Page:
Enabling vs Not Judging

Old 10-14-2014, 12:21 PM
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A.K.A Bri
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Enabling vs Not Judging

So, I'd like you guys' input...

My dad's 69th birthday just passed and because he was in court for a recent DUI, we weren't able to get together that day so I told him to let me know when he was available and I'd drop off a birthday present for him...

A little background on my dad... He's been a raging alcoholic since forever ago with no breaks or real attempts to quit except for when he gets hospitalized and has to stop for the duration of whatever medications would collide with the liquor. When I graduated high school in 2006 doctors weren't even expecting him to live long enough to make it to my graduation if he didn't slow down. Over the last few years he's developed liver cirrhosis and has to go to the hospital periodically to have his stomach drained. Still, he drinks. A lot.

So anyway, when I mentioned stopping by with a gift he said, "Is it brown and comes in a bottle?!" All he wants is a bottle of Brandy. Now granted, if I don't buy him one, he'll just continue to buy them himself like he has been. So, am I "wrong" for going go buy him a one time gift bottle? My thought process is that if liquor is where he finds comfort and without it he has unbearable pain and even the possibility of dying as a result of quitting, then who am I to be like everyone else who judges and interferes with what he's grown accustomed to? When I was at my worst, he never judged me and you could say "enabled me" when I asked but I don't blame him for my past bc with or without his help I was going to drink.

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Old 10-14-2014, 12:34 PM
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I don't think you are judging him if you don't enable him.

You aren't taking a bottle away from him with admonishments. You just aren't giving a tool of destruction.

a different gift would be MUCH more appropriate.
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Old 10-14-2014, 01:03 PM
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My dad died as an alcoholic a few years back, he never admitted he had a problem, never acknowledged that his drinking caused any issues between my parents.

But whenever we'd meet he always insisted it was in a bar, so basically I needed to decide to either never see him again or sit and watch him drink during our conversation and increasingly get drunk when the conversation went by the wayside, and during our meetings I would share in buying the rounds.

My dad in my opinion was past changing, I needed to finally accept that was the way he was and make peace with myself that I nor anyone could have changed him, he was set in his ways and all hope was sadly lost.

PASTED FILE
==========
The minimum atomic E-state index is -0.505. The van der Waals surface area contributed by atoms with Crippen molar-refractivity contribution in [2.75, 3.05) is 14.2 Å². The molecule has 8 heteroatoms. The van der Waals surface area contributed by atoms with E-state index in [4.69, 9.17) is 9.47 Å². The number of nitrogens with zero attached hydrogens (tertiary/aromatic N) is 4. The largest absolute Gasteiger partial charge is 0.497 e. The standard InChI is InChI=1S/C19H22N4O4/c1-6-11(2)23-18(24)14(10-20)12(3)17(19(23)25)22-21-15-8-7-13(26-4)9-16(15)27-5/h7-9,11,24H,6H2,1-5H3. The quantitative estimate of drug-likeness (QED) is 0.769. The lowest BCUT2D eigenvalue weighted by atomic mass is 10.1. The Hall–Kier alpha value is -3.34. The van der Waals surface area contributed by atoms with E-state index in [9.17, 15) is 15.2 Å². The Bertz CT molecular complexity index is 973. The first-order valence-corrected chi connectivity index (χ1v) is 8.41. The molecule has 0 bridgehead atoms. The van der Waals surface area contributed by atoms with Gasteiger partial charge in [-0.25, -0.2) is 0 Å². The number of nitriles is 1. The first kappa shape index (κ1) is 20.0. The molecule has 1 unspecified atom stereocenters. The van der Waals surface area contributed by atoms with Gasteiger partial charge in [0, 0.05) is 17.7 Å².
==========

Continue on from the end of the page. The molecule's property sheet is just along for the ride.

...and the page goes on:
When he passed away I never had any regrets, spending time with him the way he was looking back was better than never getting to know him.
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Old 10-14-2014, 01:13 PM
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My dad is very similar claims he has a gift he can turn it off

he cant hes drunk everyday hes a raging alcoholic bit like denzil in flighht he chooses to drink lol

anyways last christmas i knew he would appreciate a bottle of hooch so i bought him a book on symbolism instead he said he enjoyed reading it

i wouldnt buy him drink as there are other things i can buy where judgement isnt called into it

B we have similar fathers
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Old 10-14-2014, 03:07 PM
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My mother is dying. She has lung cancer. She's been an alcoholic and a heavy smoker all her life.

I have no second thoughts about buying her cigarettes or a bottle of wine if that's what she most desires. She passed any possibility of saving her health by quitting many moons ago; she is literally on her deathbed. But she does drag herself out to the porch a few times a day for that glass of wine and that cigarette and - frankly - those are the happiest moments of her day. Her life is small and miserable the rest of the time, mostly confined to her bed.

I feel okay about that because she is already so far gone, and it sounds like your dad is too.

At this point, my only goal with giving her something would be to bring that little moment of happiness, and, well, cigs and wine make her very happy.

Your question made me ask myself - would I buy drinks for friends from work at an event, for a friend I knew was struggling with alcoholism? I think that I might buy a glass of wine for someone who wasn't an alcoholic, if we were out celebrating something about them (their birthday for example, or a work success). I can't think of anyone besides my mother for whom I would actually purchase a bottle of something for a gift...

Bottom line for me is that my sobriety has nothing to do with others' choices. I don't want to become anti-alcohol just because it doesn't work inside my body and mind. At the same time, I don't really want to hang out inside a liquor store, choosing the bottle.
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